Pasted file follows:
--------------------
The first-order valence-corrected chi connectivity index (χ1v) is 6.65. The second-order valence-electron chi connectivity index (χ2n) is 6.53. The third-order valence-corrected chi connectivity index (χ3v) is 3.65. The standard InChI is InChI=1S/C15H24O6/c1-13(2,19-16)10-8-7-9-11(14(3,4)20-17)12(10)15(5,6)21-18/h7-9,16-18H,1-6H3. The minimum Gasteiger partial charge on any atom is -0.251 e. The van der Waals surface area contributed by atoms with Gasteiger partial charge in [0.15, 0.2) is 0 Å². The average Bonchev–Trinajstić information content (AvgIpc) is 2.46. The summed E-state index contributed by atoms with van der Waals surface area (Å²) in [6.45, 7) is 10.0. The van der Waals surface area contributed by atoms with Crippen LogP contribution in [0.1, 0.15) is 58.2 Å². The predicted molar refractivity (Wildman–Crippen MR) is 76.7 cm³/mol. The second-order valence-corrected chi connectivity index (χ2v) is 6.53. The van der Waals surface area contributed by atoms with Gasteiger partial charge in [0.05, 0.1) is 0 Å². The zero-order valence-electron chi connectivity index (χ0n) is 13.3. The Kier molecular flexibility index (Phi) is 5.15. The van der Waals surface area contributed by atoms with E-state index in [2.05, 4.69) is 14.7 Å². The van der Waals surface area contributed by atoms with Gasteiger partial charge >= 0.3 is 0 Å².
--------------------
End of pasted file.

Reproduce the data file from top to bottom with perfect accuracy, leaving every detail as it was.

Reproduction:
The first-order valence-corrected chi connectivity index (χ1v) is 6.65. The second-order valence-electron chi connectivity index (χ2n) is 6.53. The third-order valence-corrected chi connectivity index (χ3v) is 3.65. The standard InChI is InChI=1S/C15H24O6/c1-13(2,19-16)10-8-7-9-11(14(3,4)20-17)12(10)15(5,6)21-18/h7-9,16-18H,1-6H3. The minimum Gasteiger partial charge on any atom is -0.251 e. The van der Waals surface area contributed by atoms with Gasteiger partial charge in [0.15, 0.2) is 0 Å². The average Bonchev–Trinajstić information content (AvgIpc) is 2.46. The summed E-state index contributed by atoms with van der Waals surface area (Å²) in [6.45, 7) is 10.0. The van der Waals surface area contributed by atoms with Crippen LogP contribution in [0.1, 0.15) is 58.2 Å². The predicted molar refractivity (Wildman–Crippen MR) is 76.7 cm³/mol. The second-order valence-corrected chi connectivity index (χ2v) is 6.53. The van der Waals surface area contributed by atoms with Gasteiger partial charge in [0.05, 0.1) is 0 Å². The zero-order valence-electron chi connectivity index (χ0n) is 13.3. The Kier molecular flexibility index (Phi) is 5.15. The van der Waals surface area contributed by atoms with E-state index in [2.05, 4.69) is 14.7 Å². The van der Waals surface area contributed by atoms with Gasteiger partial charge >= 0.3 is 0 Å².